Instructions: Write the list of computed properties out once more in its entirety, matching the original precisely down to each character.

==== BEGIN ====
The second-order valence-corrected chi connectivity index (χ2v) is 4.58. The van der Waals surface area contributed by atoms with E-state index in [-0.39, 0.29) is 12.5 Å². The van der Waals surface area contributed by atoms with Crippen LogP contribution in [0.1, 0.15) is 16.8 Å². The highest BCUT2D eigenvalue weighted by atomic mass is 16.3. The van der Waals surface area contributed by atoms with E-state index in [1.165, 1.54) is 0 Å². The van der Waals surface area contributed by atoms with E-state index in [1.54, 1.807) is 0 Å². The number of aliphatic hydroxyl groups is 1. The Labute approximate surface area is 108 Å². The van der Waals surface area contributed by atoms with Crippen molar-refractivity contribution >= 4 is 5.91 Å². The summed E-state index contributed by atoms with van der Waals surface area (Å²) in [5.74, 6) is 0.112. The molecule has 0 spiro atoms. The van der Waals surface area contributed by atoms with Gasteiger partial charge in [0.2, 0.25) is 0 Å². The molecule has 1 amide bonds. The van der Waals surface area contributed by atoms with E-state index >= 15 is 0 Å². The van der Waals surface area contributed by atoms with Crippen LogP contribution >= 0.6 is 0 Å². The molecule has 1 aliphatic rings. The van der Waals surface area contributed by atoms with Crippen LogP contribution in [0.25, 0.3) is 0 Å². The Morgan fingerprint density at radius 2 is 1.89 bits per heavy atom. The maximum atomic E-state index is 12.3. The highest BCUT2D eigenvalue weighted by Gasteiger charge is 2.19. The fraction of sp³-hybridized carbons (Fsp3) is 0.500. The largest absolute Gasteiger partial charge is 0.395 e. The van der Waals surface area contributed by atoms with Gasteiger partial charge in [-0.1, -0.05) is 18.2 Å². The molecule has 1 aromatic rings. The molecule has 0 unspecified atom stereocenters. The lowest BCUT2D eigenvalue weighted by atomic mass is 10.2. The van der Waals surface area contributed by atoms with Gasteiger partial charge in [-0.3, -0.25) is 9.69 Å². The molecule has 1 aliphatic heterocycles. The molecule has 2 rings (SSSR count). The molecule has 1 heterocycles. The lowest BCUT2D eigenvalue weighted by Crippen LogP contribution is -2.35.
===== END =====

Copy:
The second-order valence-corrected chi connectivity index (χ2v) is 4.58. The van der Waals surface area contributed by atoms with E-state index in [-0.39, 0.29) is 12.5 Å². The van der Waals surface area contributed by atoms with Crippen LogP contribution in [0.1, 0.15) is 16.8 Å². The highest BCUT2D eigenvalue weighted by atomic mass is 16.3. The van der Waals surface area contributed by atoms with E-state index in [1.165, 1.54) is 0 Å². The van der Waals surface area contributed by atoms with E-state index in [1.54, 1.807) is 0 Å². The number of aliphatic hydroxyl groups is 1. The Labute approximate surface area is 108 Å². The van der Waals surface area contributed by atoms with Crippen molar-refractivity contribution >= 4 is 5.91 Å². The summed E-state index contributed by atoms with van der Waals surface area (Å²) in [5.74, 6) is 0.112. The molecule has 0 spiro atoms. The van der Waals surface area contributed by atoms with Gasteiger partial charge in [0.2, 0.25) is 0 Å². The molecule has 1 amide bonds. The van der Waals surface area contributed by atoms with E-state index >= 15 is 0 Å². The van der Waals surface area contributed by atoms with Crippen LogP contribution >= 0.6 is 0 Å². The molecule has 1 aliphatic rings. The van der Waals surface area contributed by atoms with Crippen LogP contribution in [0.25, 0.3) is 0 Å². The Morgan fingerprint density at radius 2 is 1.89 bits per heavy atom. The maximum atomic E-state index is 12.3. The highest BCUT2D eigenvalue weighted by Gasteiger charge is 2.19. The fraction of sp³-hybridized carbons (Fsp3) is 0.500. The largest absolute Gasteiger partial charge is 0.395 e. The van der Waals surface area contributed by atoms with Gasteiger partial charge in [-0.1, -0.05) is 18.2 Å². The molecule has 1 aromatic rings. The molecule has 0 unspecified atom stereocenters. The lowest BCUT2D eigenvalue weighted by atomic mass is 10.2. The van der Waals surface area contributed by atoms with Gasteiger partial charge in [-0.3, -0.25) is 9.69 Å². The molecule has 1 aliphatic heterocycles. The molecule has 2 rings (SSSR count). The molecule has 1 heterocycles. The lowest BCUT2D eigenvalue weighted by Crippen LogP contribution is -2.35.